March 1, 2012

Day 10 of Amazon vs. indie publishers: Support grows, but so does the pressure on IPG


The Independent Publishers Group (IPG) and its 400-plus indie publishers from around the world took a serious blow this week in their battle against (see our earlier reports here and here), from the very colleagues you’d have thought would be their firmest allies: the nation’s two other distributors of indie publishers, the National Book Network (NBN) and the Perseus Books Group –— who abruptly signed deals with Amazon, leaving IPG hanging out to dry.

Of course, this could have been expected from Perseus — the company loves to bill itself as some kind of indie, when in fact it’s a dictionary-definition conglomerate of numerous publishers (Basic Books, Da Capo, Running Press, Public Affairs, Nation Books and more) and distribution companies (PGW, Consortium), and is in fact owned by a hedge fund, and not-so-shockingly always behaves as such. Still, after that hedge fund bought up 80% of the distribution of independent publishing in the U.S. in 2007, it became the country’s number one distributor of indie publishing, and in selling out to Amazon — don’t believe them when they say they didn’t get a special deal from Amazon, in a p.r. move that makes it look as if Amazon isn’t actually beating up indie publishers — this was a serious blow against number two, IPG. It leaves them far more beleaguered and alone than they’d already been.

Nonetheless, other admittedly-lesser players in the community continued to respond in outrage to Amazon’s boycott, and the story continues to get world-wide coverage (see this story from Australia’s Bookseller and Publisher about Australian and New Zealand books distributed by IPG and thus now being blacklisted by Amazon).

For example, the Education Development Corp. (EDC), which publishes children’s and educational titles under the Kane Miller and Usborne Books and More imprints, pulled its entire line of books from Amazon in sympathy with IPG, according to a report from its hometown newspaper, the Tulsa World. CEO Randall White said the company was doing so because Amazon is “somewhat of a predator.” The report says that EDC “will stop selling to distributors that sell through Amazon in an effort to cut all ties to the Seattle-based company.”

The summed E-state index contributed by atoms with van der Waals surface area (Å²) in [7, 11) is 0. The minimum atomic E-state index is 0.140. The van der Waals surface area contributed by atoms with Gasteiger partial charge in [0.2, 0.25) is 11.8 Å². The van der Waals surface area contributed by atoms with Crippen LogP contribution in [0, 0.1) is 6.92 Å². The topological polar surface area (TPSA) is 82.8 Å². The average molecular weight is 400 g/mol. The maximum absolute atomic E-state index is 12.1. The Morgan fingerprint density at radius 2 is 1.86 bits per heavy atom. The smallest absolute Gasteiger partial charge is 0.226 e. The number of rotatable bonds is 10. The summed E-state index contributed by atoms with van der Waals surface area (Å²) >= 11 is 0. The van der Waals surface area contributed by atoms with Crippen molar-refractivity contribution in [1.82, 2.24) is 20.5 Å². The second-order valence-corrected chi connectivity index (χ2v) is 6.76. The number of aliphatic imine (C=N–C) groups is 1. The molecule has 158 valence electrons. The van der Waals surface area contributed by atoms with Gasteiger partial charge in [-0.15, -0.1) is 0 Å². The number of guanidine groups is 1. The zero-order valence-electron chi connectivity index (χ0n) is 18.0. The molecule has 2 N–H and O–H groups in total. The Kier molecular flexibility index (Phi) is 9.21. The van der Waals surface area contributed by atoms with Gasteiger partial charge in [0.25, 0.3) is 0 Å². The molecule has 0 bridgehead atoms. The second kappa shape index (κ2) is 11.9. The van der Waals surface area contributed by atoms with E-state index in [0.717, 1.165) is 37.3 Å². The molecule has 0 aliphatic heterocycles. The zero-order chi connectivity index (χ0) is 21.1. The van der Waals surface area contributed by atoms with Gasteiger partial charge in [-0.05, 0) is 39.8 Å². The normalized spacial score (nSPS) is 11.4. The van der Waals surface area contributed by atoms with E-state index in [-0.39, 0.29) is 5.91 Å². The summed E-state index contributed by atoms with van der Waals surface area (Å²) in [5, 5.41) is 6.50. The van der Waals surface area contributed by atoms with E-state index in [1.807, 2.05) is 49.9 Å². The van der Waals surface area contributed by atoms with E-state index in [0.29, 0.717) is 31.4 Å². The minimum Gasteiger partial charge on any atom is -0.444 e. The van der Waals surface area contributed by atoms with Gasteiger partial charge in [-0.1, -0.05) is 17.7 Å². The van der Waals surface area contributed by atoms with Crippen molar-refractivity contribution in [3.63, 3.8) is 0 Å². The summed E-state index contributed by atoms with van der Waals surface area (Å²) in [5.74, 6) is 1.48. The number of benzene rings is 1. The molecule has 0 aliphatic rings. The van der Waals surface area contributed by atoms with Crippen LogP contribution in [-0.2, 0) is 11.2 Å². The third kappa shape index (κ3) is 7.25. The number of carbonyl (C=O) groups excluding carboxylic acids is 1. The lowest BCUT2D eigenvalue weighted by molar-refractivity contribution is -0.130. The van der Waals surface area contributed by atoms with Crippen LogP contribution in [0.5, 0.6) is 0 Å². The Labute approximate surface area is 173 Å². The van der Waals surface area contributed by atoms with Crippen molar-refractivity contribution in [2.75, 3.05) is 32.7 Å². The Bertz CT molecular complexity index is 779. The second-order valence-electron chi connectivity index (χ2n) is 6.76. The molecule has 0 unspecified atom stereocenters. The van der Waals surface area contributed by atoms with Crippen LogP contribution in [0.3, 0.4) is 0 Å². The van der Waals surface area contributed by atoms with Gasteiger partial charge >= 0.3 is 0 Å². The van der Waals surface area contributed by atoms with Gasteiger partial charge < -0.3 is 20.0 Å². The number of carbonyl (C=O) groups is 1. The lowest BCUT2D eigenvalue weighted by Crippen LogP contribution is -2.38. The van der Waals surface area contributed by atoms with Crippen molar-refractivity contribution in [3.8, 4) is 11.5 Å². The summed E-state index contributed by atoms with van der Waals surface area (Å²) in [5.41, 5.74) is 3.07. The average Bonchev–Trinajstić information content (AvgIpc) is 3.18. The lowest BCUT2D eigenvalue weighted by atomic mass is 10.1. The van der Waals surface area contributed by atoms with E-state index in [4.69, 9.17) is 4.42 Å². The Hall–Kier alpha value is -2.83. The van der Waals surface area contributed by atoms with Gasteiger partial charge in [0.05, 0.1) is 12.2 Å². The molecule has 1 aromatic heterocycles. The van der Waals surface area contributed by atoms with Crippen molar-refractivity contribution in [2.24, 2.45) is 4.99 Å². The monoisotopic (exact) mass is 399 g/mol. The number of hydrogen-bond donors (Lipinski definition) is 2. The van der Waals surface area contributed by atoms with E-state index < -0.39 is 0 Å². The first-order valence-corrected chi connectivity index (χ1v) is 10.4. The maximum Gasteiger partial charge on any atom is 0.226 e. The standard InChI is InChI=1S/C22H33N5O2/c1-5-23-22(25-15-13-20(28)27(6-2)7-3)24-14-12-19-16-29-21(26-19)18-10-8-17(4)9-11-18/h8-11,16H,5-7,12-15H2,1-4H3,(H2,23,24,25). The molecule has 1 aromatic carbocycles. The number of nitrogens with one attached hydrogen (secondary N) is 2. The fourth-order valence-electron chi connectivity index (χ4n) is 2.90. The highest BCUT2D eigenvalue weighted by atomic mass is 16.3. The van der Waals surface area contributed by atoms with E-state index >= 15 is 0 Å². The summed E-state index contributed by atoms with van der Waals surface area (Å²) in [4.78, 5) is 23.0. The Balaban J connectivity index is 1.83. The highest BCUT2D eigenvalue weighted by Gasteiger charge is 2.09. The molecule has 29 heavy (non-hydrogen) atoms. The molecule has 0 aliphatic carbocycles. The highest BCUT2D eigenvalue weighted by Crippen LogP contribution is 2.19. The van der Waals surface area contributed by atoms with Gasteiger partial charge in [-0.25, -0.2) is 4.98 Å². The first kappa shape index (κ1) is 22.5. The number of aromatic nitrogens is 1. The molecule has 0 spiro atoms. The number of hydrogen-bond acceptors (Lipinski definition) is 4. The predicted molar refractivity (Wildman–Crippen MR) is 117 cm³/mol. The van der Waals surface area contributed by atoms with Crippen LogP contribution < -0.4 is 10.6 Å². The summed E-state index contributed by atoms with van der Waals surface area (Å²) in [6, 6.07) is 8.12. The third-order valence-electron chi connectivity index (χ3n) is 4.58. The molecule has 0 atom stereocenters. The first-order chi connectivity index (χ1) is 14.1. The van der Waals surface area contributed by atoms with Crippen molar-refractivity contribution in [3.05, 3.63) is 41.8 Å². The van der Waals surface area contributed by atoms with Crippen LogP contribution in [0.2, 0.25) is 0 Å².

In a Publishers Weekly report, White adds that the move is a response to Amazon’s attempts to “gain control of publishing and other industries by making it impossible for other retailers to compete effectively.”

Likewise, according to an io9 report, the Science Fiction & Fantasy Writers of America announced that in response to Amazon’s boycott of IPG, “SFWA is redirecting links from the organization’s website to other booksellers because we would prefer to send traffic to stores where the books can actually be purchased. To that end, our volunteers are in the process of redirecting book links to, Powell’s, and Barnes and Noble.”

And numerous indie booksellers continue to call out IPG books, too — one of the more notable indies to join the list in the last day or two has been Carmichael’s in Louisville, Kentucky, which makes a special pitch for IPG books on its website.

In short, while support grows, IPG faces longer odds than it did just a few days ago, and it’s hard not to believe that many of its publishers are in dire straits regarding the continuing loss of Amazon sales. At the same time, it’s hard not to wonder what’s going on with every other major publishing group in the U.S., which — unlike NBN and Perseus — hasn’t gotten special terms and is still holding out against signing a contract with Amazon, three months into the new year.

Will IPG be ale to hold out much longer? Will the Big Six be bold enough to take a similar stand? If they do, it wold mean Amazon has nothing left to sell, and it would be all over. Perseus and NBN would look like fools. A long shot? maybe, but stay tuned anyway.


Dennis Johnson is the founder of MobyLives, and the co-founder and co-publisher of Melville House.